Ad blocking, a scourge to online publishers, costing them an average of over £930,000 per year according to certain estimates. While uptake rates have declined slightly in the UK, the volume of impressions affected has grown within this period, and with both the US and APAC showing increased use of ad blockers, the antidote has by no means been found.
Whilst digital advertising has improved dramatically since the rapid rise of ad blockers highlighted a need for change, the percentage of US users blocking ads is still creeping up and is likely to exceed 27% next year.
Although the proportion of ad blocker users is only rising marginally, the overall volume of impressions served and therefore blocked is growing much faster, meaning the real financial impact on publishers is increasing. Publishers cited the rise in browser ad blocking extensions as a limiting factor in the monetisation of online news in a recent media survey from Challenger Gray & Christmas. Many are exploring alternative monetisation options such as subscriptions or paywalls, but advertising remains a primary driver of revenue.
So, who are the users behind the ad blockers, and can we convince them to embrace digital advertising once more?
Profile of an ad blocker
Young, tech savvy males were always the demographic most likely to use ad blockers and that hasn’t changed very much over the years. Although ad blocking software is used across all demographics, global insights from our platform show men are 36% more likely than women to use AdBlock, and urban internet users are 21% more likely to have it installed than those living in rural areas. The age group most likely to use AdBlock is 25 to 34 year olds, so the digital advertising industry has to work hard to convince this group to switch off the software.
Addressing ad blockers’ concerns
One of the key factors behind adoption of ad blockers is frustration with intrusive ad formats that interrupt and slow down the browsing experience or block access to content. This is particularly applicable to disruptive video ads, which can be difficult to close, stop or mute. But a number of industry trends and initiatives are having a positive impact on ad experiences.
These improvements include the Coalition for Better Ads, which identifies ad formats that fall beneath the threshold of consumer acceptability and therefore increase the propensity for consumers to adopt ad blockers, such as prestitial ads with countdown and auto-playing video ads with sound. Positive developments also include increasing adoption of native ad formats, which adapt seamlessly to both the device on which they are served and the context of the adjacent content, with native expected to account for almost two-thirds of display ad spend this year. The number of advertisers joining the Acceptable Ads Initiative on a revenue share basis is growing, which helps advertising remain AdBlock friendly.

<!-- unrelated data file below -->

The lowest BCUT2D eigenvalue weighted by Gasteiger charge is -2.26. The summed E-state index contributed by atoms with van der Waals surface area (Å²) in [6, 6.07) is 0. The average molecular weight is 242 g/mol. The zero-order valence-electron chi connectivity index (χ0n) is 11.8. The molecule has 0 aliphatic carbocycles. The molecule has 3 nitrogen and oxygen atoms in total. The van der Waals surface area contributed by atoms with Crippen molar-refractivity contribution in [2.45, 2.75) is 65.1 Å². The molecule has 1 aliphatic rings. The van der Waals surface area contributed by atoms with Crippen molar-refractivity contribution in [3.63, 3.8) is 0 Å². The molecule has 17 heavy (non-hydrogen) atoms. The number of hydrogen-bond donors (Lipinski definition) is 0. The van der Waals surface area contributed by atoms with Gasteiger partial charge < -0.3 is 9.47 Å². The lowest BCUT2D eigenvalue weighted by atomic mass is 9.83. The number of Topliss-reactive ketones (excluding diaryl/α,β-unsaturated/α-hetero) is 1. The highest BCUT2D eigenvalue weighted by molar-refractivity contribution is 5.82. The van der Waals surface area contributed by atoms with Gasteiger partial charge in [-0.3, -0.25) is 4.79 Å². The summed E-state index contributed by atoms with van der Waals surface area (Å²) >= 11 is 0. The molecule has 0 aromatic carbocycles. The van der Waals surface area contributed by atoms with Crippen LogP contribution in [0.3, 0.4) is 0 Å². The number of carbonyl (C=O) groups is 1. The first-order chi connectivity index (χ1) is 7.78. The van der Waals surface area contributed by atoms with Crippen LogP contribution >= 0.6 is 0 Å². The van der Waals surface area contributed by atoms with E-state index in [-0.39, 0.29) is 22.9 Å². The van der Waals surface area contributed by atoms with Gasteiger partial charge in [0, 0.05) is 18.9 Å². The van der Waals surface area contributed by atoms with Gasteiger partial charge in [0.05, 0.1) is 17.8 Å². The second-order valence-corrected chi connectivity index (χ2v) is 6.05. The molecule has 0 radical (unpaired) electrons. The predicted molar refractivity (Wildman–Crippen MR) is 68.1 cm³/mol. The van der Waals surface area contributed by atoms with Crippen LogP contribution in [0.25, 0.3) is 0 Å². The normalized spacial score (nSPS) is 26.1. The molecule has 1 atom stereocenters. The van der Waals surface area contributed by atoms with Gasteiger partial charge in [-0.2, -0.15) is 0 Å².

A second factor that drives the adoption of ad blocking software is concerns over privacy. Internet users aren’t necessarily happy about their personal data being collected, shared and used for targeted or personalised advertising. In fact an initiative by Mozilla called Track This was recently designed as an alternative to ad blockers, allowing users to pose as one of four different web personas to protect their own browsing information.
But increased data regulation is already changing how advertising uses personal information for targeting or personalisation. The enforcement of the General Data Protection Regulation is causing a shift away from third-party data and requires EU users to opt into the use of their data for profiling and targeted advertising.
The industry in increasingly turning to contextual targeting, which ensures digital ads are relevant to the content and context of the web page rather than the individual user. Ongoing data regulation, including the impending California Consumer Privacy Act, may well encourage some users who are protective about personal data to relax and turn their ad blocker off.
The future of ad blocking
The rise of ad blocking software was rapid, but its demise will inevitably take time. While the digital advertising industry is moving in the right direction, further work is clearly needed to convince the one-in-four users that currently employ an ad blocker to switch them off, as well as to prevent further adoption.
Further education around the value exchange is required to help users understand online content isn’t free; publishers need to generate revenue to finance its production. The industry needs to continue its push towards non-intrusive ad formats and targeting techniques that don’t necessarily depend on personal information, and to demonstrate responsible use of data when permission is granted for it to be used. By doing so it should be able to mitigate the impact of ad blocking and hopefully reduce the use of ad blockers in the long term.
Ad blockers are still used by a significant proportion of internet users, especially the young male demographic, and the digital advertising industry needs to maintain and accelerate the positive evolution of the last couple of years to convince them to give ad-supported content a second chance.